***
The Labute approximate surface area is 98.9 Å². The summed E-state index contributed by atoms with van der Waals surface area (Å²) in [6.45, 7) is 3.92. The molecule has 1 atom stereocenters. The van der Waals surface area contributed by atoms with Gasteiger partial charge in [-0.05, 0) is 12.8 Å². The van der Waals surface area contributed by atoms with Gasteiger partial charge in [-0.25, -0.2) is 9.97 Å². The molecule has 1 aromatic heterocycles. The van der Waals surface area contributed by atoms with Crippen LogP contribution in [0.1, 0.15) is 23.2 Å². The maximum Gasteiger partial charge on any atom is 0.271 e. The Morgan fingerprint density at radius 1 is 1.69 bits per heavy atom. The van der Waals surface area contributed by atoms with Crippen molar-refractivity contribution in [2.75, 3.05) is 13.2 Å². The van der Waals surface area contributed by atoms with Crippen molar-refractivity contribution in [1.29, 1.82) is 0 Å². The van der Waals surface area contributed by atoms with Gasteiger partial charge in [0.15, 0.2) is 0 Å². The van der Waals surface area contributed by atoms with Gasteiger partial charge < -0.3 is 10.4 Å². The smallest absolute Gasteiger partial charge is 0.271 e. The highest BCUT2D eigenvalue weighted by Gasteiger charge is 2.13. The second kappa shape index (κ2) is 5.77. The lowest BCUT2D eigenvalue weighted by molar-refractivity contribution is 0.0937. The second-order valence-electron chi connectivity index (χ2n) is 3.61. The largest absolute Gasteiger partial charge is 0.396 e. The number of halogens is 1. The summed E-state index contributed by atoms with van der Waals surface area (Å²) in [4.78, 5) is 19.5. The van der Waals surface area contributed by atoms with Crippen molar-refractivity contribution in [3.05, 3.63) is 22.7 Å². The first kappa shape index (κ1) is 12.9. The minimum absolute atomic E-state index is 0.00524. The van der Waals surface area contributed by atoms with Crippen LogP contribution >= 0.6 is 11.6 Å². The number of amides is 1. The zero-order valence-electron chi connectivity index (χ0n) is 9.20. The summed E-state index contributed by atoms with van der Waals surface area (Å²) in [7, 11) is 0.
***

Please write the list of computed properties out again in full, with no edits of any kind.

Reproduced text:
The Labute approximate surface area is 98.9 Å². The summed E-state index contributed by atoms with van der Waals surface area (Å²) in [6.45, 7) is 3.92. The molecule has 1 atom stereocenters. The van der Waals surface area contributed by atoms with Gasteiger partial charge in [-0.05, 0) is 12.8 Å². The van der Waals surface area contributed by atoms with Gasteiger partial charge in [-0.25, -0.2) is 9.97 Å². The molecule has 1 aromatic heterocycles. The van der Waals surface area contributed by atoms with Crippen LogP contribution in [0.1, 0.15) is 23.2 Å². The maximum Gasteiger partial charge on any atom is 0.271 e. The Morgan fingerprint density at radius 1 is 1.69 bits per heavy atom. The van der Waals surface area contributed by atoms with Crippen molar-refractivity contribution in [2.75, 3.05) is 13.2 Å². The van der Waals surface area contributed by atoms with Crippen molar-refractivity contribution in [1.29, 1.82) is 0 Å². The van der Waals surface area contributed by atoms with Gasteiger partial charge in [0.15, 0.2) is 0 Å². The van der Waals surface area contributed by atoms with Gasteiger partial charge < -0.3 is 10.4 Å². The smallest absolute Gasteiger partial charge is 0.271 e. The highest BCUT2D eigenvalue weighted by Gasteiger charge is 2.13. The second kappa shape index (κ2) is 5.77. The lowest BCUT2D eigenvalue weighted by molar-refractivity contribution is 0.0937. The second-order valence-electron chi connectivity index (χ2n) is 3.61. The largest absolute Gasteiger partial charge is 0.396 e. The number of halogens is 1. The summed E-state index contributed by atoms with van der Waals surface area (Å²) in [4.78, 5) is 19.5. The van der Waals surface area contributed by atoms with Crippen molar-refractivity contribution in [3.05, 3.63) is 22.7 Å². The first kappa shape index (κ1) is 12.9. The minimum absolute atomic E-state index is 0.00524. The van der Waals surface area contributed by atoms with Crippen LogP contribution >= 0.6 is 11.6 Å². The number of amides is 1. The zero-order valence-electron chi connectivity index (χ0n) is 9.20. The summed E-state index contributed by atoms with van der Waals surface area (Å²) in [7, 11) is 0.